Shala Nicely, our 2013 keynote speaker, recently published a two-part blog about her experience at this year’s Conference. In these blogs she shared her thoughts on advocacy, a key theme of this year’s event. In one of the entries, Shala described her interaction with another attendee while participating in this year’s Virtual Camping outing, a popular evening activity held each year at the Conference:
She reminded me of the power of everyday advocacy. How advocacy is not always about doing big deeds. How it can be about reaching out to share something of yourself with one other person who is struggling. How it can be a simple act. How it can happen in the span of minutes. And how by helping another person, you almost always end up helping yourself as well.
Shala’s blog comes just in time with the launch of our new OCDvocate program, an initiative we introduced at the 22nd Annual OCD Conference in Boston this July. The program represents a collaboration between our office staff and our Foundation spokespeople — Jeff Bell, Liz McIngvale, Ro Vitale, and Ethan Smith.
A need for the OCDvocate program was quickly becoming apparent after reading and reviewing the increasing number of comments and requests we receive each week from members of the OCD and related disorders community wanting to know how they can help, whether that’s through volunteering, fundraising, participating in an IOCDF program like the 1 Million Steps 4 OCD Walks, working with a local affiliate to raise awareness, blogging, or expressing their experiences through other creative means.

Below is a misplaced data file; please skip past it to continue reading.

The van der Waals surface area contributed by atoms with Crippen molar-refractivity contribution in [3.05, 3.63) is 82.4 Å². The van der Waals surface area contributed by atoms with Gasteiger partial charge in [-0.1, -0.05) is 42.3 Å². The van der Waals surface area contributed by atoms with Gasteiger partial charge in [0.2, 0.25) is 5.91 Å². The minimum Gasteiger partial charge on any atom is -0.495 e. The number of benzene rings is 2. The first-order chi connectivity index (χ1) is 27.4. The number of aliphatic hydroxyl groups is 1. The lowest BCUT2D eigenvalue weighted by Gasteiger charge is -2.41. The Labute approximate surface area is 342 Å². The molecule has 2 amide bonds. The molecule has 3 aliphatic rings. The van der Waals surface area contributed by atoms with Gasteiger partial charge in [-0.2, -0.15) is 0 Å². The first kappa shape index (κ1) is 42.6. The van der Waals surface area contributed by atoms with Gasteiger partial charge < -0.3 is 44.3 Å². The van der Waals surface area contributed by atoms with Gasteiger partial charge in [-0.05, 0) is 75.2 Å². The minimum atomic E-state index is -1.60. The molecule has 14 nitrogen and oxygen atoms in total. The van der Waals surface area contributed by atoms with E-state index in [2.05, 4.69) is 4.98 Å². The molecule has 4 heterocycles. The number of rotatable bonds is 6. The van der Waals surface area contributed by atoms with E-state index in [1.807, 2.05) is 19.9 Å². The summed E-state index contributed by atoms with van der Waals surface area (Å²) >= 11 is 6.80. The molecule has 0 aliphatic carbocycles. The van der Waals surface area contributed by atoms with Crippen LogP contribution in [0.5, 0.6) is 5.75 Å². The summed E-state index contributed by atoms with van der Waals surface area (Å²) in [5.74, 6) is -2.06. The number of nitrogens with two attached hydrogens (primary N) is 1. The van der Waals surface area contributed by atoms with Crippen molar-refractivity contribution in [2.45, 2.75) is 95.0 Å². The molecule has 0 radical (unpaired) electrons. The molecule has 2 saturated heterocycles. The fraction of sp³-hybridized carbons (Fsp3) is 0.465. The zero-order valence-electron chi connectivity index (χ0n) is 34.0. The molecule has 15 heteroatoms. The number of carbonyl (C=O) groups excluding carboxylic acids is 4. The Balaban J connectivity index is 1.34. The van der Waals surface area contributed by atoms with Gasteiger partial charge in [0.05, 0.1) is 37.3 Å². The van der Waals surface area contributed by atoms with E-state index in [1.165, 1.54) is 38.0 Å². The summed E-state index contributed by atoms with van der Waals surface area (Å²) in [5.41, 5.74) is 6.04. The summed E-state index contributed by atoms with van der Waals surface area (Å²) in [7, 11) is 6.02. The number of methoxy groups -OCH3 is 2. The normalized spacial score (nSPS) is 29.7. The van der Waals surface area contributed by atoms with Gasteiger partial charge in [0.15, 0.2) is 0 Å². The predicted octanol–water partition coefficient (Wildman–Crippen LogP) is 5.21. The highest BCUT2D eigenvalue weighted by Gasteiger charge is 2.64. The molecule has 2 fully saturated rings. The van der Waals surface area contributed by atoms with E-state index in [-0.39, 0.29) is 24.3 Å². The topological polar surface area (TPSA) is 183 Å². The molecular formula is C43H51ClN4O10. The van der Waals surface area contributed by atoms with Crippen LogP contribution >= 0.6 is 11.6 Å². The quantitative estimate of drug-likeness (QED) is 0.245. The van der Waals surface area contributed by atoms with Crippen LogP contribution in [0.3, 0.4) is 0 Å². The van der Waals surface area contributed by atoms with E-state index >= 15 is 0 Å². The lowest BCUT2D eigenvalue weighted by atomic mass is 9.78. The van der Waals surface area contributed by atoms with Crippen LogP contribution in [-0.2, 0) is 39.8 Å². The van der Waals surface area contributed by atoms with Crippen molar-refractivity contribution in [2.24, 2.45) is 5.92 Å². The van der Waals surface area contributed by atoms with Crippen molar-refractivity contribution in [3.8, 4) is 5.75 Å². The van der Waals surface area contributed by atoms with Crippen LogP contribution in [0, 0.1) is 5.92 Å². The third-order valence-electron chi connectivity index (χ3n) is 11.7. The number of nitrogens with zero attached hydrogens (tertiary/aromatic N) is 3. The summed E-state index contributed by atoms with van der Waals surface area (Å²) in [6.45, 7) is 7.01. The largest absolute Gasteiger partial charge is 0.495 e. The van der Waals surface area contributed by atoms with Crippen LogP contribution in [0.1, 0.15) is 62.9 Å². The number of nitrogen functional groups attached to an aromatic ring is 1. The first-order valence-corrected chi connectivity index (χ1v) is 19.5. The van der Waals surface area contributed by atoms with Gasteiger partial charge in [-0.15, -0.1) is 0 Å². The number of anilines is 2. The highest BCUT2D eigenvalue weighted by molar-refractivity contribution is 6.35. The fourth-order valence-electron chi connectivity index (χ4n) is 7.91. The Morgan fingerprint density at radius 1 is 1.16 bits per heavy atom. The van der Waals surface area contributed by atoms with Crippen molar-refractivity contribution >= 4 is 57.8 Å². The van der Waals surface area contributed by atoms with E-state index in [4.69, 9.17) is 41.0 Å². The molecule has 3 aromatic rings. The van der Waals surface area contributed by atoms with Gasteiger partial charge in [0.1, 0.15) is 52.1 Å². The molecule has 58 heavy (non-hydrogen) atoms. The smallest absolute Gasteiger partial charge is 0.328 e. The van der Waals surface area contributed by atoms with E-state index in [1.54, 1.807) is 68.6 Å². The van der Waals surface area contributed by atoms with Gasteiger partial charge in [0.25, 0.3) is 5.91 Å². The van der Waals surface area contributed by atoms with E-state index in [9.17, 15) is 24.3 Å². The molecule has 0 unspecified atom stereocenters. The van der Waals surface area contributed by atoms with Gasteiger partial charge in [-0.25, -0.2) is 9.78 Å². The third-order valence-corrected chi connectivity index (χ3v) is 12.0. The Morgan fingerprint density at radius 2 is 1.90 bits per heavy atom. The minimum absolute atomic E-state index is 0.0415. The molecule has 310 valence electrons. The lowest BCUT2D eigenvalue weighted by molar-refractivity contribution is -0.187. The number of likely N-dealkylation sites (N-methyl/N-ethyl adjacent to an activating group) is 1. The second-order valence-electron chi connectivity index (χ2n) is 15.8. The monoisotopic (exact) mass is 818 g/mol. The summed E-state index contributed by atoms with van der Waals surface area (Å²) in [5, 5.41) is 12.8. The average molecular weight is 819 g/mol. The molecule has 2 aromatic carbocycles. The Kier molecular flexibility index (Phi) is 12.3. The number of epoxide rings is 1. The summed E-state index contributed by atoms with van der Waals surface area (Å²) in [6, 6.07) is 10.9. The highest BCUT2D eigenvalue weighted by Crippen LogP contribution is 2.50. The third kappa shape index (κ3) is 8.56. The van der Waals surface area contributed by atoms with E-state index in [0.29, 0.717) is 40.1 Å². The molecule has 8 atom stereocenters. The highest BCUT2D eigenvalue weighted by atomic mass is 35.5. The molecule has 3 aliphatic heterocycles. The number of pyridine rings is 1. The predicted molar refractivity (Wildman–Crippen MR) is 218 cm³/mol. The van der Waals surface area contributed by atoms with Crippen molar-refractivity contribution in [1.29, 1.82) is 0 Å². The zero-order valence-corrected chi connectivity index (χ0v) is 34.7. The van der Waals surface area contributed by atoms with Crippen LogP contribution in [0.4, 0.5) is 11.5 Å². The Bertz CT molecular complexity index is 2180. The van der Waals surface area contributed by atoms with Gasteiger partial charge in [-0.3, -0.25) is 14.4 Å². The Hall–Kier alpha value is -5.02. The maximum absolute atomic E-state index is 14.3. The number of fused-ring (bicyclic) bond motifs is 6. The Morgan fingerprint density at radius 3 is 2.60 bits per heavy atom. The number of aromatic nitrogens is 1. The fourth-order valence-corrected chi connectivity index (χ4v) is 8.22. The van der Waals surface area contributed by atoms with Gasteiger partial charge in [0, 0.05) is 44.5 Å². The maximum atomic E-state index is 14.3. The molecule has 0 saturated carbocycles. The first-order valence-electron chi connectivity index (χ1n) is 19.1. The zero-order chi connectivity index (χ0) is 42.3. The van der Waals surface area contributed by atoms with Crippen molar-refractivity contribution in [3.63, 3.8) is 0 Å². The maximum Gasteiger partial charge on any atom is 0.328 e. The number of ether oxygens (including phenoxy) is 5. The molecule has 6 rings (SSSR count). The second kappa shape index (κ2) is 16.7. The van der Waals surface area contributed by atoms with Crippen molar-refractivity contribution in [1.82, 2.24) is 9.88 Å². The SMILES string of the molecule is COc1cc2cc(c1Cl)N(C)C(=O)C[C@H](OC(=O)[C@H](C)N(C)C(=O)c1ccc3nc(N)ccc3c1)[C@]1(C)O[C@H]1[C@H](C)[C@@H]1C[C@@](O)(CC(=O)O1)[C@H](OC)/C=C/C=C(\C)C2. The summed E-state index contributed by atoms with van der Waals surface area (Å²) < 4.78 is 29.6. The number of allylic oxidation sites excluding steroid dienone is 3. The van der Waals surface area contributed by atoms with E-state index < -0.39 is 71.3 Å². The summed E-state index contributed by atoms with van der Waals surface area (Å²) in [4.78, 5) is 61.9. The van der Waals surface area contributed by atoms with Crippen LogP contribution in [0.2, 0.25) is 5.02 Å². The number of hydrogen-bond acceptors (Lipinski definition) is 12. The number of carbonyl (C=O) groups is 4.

As the OCDvocate program grows and develops, we hope it will serve as a way to unite the many voices, interests, and talents of everyone interested in or already working hard to make a difference in their lives and those around them. Our spokespeople will soon begin reaching out to those interesting in identifying as OCDvocates with fun (and hopefully inspiring!) challenges, projects, campaigns, and more to engage with and participate in to help find unique ways to raise awareness of OCD and related disorders and fight the stigma surrounding mental health.
So now for the important part: How can you join, and how can you get involved?
If you’re ready to be an advocate, please visit our new OCDvocate page to learn more about the program, then take the official OCDvocate pledge to begin receiving emails from the IOCDF with updates related specifically to advocacy.
If you’re interested in visibly showing off your new OCDvocate status, you can also indicate when signing the pledge that you’d like our snazzy new #OCDvocate
wristbands with the official campaign hashtag and IOCDF logo. Just make sure to click “yes” on the pledge form where it asks if you would like to receive an OCDvocate wristband, and give us your correct mailing address so we can send you one!
We hope you’re as excited and inspired about becoming an OCDvocate as we are! Make sure to share any advocacy activities with us by tagging the IOCDF on Facebook, Twitter, and Instagram, and by using the hashtag, #OCDvocate. Meanwhile, stay tuned for exciting updates and, on Friday, check back on the blog for a very special guest post from Conference blogger Alison Dotson about what advocacy means to her!